Lawrence Stager, “Forging an Identity: The Emergence of Ancient Israel,” in The Oxford History of the Biblical World, Michael D. Coogan, editor (Oxford: Oxford University Press, 1998), 95-96.
After crossing the Jordan River, Joshua and his troops conquered Jericho (Josh. 6). They blew the rams’ horns and shouted in unison until the walls of Jericho collapsed. This miracle has no archaeological reflex; in fact, there is little or no occupation at Jericho in the thirteenth century. Kathleen Kenyon, the British archaeologist who pioneered stratigraphic excavations at the site, thought that erosion had deprived history of the Late Bronze Age city that Joshua captured. But the absence of tombs and even potsherds from this period makes Kenyon’s view highly unlikely.
1 thought on “Lawrence Stager: The Miracle at Jericho Has “No Archaeological Reflex””
I was ok with this until the note about Kenyon. Maybe he explains what he means in more detail, but Kenyon postulated that the Middle Bronze Age version (the one with the walls) was destroyed in the mid sixteenth century, and carbon dating of the destruction layer has borne this out.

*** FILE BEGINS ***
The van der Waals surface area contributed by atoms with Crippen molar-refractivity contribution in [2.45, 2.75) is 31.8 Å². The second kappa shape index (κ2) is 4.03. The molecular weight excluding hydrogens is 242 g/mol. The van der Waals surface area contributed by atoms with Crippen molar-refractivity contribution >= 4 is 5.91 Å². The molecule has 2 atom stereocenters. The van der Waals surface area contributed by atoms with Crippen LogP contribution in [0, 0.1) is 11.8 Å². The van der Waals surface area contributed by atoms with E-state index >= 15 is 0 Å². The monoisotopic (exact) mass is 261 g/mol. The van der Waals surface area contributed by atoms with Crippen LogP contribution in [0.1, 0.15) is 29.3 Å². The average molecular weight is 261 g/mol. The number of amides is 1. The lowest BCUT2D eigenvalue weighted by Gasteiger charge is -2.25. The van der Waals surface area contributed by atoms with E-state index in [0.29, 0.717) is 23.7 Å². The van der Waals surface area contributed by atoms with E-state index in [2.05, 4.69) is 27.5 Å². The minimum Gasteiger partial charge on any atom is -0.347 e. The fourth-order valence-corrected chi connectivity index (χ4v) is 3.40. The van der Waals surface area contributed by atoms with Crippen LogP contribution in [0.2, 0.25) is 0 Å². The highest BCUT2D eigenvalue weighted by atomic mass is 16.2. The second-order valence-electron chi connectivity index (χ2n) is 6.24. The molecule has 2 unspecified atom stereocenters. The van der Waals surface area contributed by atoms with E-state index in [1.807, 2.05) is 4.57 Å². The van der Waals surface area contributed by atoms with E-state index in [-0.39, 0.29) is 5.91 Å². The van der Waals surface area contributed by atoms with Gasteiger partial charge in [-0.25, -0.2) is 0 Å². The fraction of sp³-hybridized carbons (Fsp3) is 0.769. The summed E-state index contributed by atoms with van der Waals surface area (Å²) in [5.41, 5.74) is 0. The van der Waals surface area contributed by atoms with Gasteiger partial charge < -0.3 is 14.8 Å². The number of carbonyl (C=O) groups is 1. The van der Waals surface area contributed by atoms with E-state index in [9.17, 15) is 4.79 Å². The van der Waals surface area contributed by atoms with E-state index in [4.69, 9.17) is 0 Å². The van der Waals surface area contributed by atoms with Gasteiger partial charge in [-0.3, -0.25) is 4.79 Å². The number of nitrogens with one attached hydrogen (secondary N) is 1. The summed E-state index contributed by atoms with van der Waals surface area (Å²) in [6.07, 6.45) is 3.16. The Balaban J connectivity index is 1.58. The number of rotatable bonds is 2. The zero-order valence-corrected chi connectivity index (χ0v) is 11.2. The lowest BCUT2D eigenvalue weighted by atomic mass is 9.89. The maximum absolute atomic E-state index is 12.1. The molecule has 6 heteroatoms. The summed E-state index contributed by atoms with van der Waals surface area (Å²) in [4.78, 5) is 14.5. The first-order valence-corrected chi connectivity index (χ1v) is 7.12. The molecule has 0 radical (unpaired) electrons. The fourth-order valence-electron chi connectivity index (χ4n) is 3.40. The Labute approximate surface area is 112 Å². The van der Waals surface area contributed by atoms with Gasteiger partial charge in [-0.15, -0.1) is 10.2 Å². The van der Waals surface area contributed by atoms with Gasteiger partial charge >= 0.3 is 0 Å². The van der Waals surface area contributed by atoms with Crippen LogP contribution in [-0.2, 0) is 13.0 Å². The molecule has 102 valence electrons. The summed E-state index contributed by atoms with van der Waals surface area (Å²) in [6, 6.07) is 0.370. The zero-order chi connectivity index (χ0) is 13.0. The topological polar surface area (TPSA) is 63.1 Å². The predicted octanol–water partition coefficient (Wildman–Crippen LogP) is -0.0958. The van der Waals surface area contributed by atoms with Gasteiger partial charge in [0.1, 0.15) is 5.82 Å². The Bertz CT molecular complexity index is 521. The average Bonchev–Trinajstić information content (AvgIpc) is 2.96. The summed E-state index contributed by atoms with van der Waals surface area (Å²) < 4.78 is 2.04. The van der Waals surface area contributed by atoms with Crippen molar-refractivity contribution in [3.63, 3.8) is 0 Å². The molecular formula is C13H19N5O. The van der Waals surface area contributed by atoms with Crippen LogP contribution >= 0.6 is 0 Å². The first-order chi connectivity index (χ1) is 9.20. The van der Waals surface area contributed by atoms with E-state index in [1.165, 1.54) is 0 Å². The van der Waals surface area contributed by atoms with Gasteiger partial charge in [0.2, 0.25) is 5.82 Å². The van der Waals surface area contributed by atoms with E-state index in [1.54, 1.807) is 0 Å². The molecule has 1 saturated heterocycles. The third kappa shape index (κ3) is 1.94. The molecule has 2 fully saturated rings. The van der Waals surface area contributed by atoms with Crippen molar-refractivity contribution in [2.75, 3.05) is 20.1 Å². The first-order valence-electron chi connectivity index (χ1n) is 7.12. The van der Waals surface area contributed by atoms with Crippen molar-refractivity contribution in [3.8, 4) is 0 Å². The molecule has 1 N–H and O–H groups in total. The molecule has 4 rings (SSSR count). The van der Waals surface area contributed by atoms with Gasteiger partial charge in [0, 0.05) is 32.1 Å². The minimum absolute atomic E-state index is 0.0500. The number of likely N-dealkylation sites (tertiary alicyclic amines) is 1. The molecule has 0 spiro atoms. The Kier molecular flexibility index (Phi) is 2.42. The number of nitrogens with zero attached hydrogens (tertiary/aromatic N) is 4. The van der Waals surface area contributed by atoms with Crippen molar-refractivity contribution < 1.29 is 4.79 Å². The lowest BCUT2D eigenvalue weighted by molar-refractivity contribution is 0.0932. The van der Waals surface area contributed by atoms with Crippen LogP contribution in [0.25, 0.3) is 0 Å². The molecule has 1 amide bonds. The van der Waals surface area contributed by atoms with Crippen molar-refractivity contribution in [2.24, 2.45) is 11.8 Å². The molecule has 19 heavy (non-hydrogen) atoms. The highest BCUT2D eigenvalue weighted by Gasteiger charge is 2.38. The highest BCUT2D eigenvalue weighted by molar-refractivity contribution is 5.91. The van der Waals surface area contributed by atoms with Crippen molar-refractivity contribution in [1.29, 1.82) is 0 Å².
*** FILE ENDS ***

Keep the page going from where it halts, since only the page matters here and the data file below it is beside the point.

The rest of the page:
She did go on to postulate a much smaller settlement around the 1400s that could possibly be the settlement taken by Joshua, but the evidence of it was scant. However, it did involve the foundation of a house, an oven, and a jug. Scant evidence to be sure, and no tombs and not a lot of pottery, but she did find some, and was probably being generous by saying that there was no way to know how big this settlement may have been – probably to continue to maintain interest in Jericho as a site. But it’s not like she just made that observation without any evidence whatsoever, which is kind of how the quote makes it sound. Like we have no artifacts from that settlement at all, and it conflates it with the collapse of the walls, which Kenyon clearly placed much earlier than the biblical invasion of Jericho.
Anyway, just sticking up for Kenyon a little bit. She wasn’t a hack, and I feel this quote is potentially misleading both about her views and her findings.
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